Over the last few years, the community has banded together on the issue of teen mental health after a series of youth suicides.

Teen mental health advocates have stood up and shared their stories. Families of teens who took their lives have joined in community rallies.

Full story of mental health view at The Observer

Photos courtesy of and copyright PhotoPin, http://photopin.com/

TeachME: New CEU Courses

TeachME LOGONEW: Nutrition and Physical Activity Tips for Older Adults

$4.00 [1.00 CE Hours]
This short course provides tips and tools to help people ages 65 and over eat healthy foods and be physically active. Course information was taken from the U.S. Department of Health and Human Services Weight Control Information Network (WIN), and reminds older adults how positive lifestyle choices will help maintain physical and emotional health. Healthy body weight, nutrition guidelines, physical activity standards, and other factors that are pertinent to older adults are discussed.

NEW: Suicide Prevention Guideline for Schools

$8.00 [2.00 CE Hours]
This brief intermediate level course was developed using information provided by the University of South Florida Department of Child and Family Studies and is designed to provide guidelines for implementation of a suicide prevention program in schools. The course covers policies and procedures, staff training, education of parents and community members, strategies to assist students, and school climate considerations. Mental health practitioners, educators, and other professionals who work with young people could benefit from this important information.

NEW: Trauma-Focused Cognitive Behavioral Therapy

$20.00 [5.00 CE Hours]
Trauma-Focused Cognitive Behavioral Therapy (TF-CBT) is a components-based psychosocial treatment model that incorporates elements of cognitive-behavioral, attachment, humanistic, empowerment, and family therapy models. It includes several core treatment components designed to be provided in a flexible manner to address the unique needs of each child and family. There is strong scientific evidence that this therapy works in treating trauma symptoms in children, adolescents, and their parents. This model was initially developed to address trauma associated with child sexual abuse and has more recently been adapted for use with children who have experienced a wide array of traumatic experiences, including multiple traumas.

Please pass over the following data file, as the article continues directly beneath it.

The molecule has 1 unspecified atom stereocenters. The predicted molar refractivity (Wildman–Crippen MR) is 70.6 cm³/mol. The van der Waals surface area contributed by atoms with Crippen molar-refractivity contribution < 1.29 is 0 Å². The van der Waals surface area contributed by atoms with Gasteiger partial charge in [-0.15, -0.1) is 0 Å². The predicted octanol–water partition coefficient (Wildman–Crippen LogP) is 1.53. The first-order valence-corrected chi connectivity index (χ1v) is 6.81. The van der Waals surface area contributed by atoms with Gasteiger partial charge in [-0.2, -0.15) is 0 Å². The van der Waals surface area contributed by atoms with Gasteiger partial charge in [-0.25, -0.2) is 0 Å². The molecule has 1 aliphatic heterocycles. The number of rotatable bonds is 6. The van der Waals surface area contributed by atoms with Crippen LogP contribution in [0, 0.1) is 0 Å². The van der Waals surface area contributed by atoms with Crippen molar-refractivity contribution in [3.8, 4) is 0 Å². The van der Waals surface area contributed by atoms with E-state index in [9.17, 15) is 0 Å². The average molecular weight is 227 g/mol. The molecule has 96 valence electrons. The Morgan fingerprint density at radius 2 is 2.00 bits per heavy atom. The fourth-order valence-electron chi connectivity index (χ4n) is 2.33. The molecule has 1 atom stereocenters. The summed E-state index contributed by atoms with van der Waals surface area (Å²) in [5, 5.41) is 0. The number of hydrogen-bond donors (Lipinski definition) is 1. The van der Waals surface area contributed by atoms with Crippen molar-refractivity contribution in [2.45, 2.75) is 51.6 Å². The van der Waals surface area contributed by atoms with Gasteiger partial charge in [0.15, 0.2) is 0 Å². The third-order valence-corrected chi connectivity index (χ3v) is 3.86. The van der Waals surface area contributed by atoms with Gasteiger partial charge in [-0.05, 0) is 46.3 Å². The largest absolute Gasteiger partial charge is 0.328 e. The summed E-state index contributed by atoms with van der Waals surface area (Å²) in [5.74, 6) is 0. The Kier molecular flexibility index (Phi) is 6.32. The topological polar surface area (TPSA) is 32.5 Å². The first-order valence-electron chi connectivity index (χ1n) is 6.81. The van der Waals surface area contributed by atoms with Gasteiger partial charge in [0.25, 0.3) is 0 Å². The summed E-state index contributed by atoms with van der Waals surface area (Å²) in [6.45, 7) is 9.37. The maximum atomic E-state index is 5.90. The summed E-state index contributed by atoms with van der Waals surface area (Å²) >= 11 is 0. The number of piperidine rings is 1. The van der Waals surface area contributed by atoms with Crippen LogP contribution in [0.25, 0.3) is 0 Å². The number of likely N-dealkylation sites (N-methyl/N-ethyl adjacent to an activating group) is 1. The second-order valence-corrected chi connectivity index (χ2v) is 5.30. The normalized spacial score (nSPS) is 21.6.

NEW: The Impact of Underage Drinking

$8.00 [2.00 CE Hours]
This brief course was developed using information from the U.S. Department of Justice to evaluate the effects and consequences of underage drinking and to assist practitioners and policy makers in their efforts to prevent it. The course summarizes literature findings, identifies factors that contribute to underage drinking, and summarizes ways that this behavior impacts a youth’s overall health.

Full information on new courses and many more at TeachME CEUs

Photos courtesy of and copyright PhotoPin, http://photopin.com/